The RCMP officer who was killed on duty in Burnaby, B.C., Tuesday has been identified as Const. Shaelyn Yang, a member of the local detachment’s mental health and homeless outreach team.
Speaking at an emotional news conference hours after the tragedy, the head of the Burnaby RCMP described Yang as a valued member who embraced the challenges involved in working on her specialized unit.
“She was compassionate and caring, and she brought those skills every day to her job working with our community’s most vulnerable,” said Chief Supt. Graham De La Gorgendiere, who at times struggled to maintain his composure.
De La Gorgendiere described the incident that cost Yang her life as senseless and tragic, and said delivering the news of her death was “probably the most difficult thing I’ve had to do in my career.”
Officials said Yang and a Burnaby bylaw officer were called to Broadview Park on Tuesday morning, and were engaged with someone camping in a tent when an altercation erupted.
Yang was stabbed, and succumbed to her injuries after being rushed to hospital. She was 31.
“She answered the call to duty today and she paid the ultimate price,” said Deputy Comm. Dwayne McDonald, commanding officer of the B.C. RCMP. “Her loss is immeasurable.”
The constable was a “loving wife, a sister and a daughter,” McDonald added.
A suspect was also shot during the altercation, and remained in hospital Tuesday afternoon with injuries that officials said were not life-threatening.
The RCMP provided few details about what took place in the park, citing an active investigation by B.C.’s police watchdog, the Independent Investigations Office, as well as a parallel investigation by the Integrated Homicide Investigation Team.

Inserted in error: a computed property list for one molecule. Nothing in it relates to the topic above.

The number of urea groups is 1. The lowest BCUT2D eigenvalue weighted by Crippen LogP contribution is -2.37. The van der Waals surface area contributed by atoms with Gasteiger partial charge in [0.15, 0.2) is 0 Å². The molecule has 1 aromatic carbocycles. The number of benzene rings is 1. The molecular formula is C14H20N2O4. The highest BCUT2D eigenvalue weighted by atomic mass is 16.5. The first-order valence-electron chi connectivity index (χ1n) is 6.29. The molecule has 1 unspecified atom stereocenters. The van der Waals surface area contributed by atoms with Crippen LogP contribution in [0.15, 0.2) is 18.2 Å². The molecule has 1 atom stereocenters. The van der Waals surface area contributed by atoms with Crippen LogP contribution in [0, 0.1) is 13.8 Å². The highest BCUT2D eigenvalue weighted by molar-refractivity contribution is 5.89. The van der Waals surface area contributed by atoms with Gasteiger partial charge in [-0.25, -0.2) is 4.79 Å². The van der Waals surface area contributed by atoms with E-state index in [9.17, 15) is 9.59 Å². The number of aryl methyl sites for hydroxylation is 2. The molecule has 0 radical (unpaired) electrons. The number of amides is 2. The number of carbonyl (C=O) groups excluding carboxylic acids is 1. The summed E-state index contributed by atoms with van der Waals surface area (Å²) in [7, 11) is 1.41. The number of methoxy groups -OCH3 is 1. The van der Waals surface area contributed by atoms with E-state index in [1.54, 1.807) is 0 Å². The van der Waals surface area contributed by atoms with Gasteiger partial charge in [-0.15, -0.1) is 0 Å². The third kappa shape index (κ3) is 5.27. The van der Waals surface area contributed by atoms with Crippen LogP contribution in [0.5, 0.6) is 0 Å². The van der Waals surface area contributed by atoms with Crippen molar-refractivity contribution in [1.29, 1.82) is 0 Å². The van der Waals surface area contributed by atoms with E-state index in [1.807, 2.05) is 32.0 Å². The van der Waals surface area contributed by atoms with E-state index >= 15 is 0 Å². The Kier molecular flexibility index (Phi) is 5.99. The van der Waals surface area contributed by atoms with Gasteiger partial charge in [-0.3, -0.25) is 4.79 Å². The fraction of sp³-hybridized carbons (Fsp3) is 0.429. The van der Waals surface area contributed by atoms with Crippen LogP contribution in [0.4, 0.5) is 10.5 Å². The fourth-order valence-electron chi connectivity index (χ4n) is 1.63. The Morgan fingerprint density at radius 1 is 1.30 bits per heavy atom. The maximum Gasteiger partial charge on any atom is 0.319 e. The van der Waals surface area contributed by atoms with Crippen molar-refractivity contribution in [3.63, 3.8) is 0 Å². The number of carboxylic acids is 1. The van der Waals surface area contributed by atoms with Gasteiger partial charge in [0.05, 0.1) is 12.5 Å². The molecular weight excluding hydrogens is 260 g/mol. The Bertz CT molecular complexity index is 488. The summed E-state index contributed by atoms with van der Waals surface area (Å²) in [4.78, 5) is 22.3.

Despite some early media reports of a “homeless encampment” at Broadview Park, authorities confirmed there was only a single tent.
Yang began her policing career in Richmond, where she lived, before graduating as a police officer in 2019. She joined the Burnaby RCMP the same year, and remained there until her death.
CONDOLENCES POUR IN
Late Tuesday afternoon, flags at the detachment and at the provincial legislature were lowered to half-mast out of respect for the fallen officer.
Speaking to reporters shortly after receiving news of Yang’s death, Public Safety Minister Mike Farnworth described the situation as “tragic and horrific.”
“Every day, we ask thousands of men and women in uniform in this province to do their duty, keeping our community safe, keeping the public safe, knowing full well that it’s an extremely dangerous job,” Farnworth said, his voice shaking.
“This is the worst news that anyone wants to hear.”
As word spread, messages of support began flooding in from across the province and country, including from Prime Minister Justin Trudeau.
“My thoughts are with the family, friends, and colleagues of the fallen officer – I am keeping you in my thoughts during this terrible time,” he said on Twitter.
NDP Leader Jagmeet Singh called the death “an unimaginable loss” and Conservative Leader Pierre Poilievre said he was “heartbroken.”
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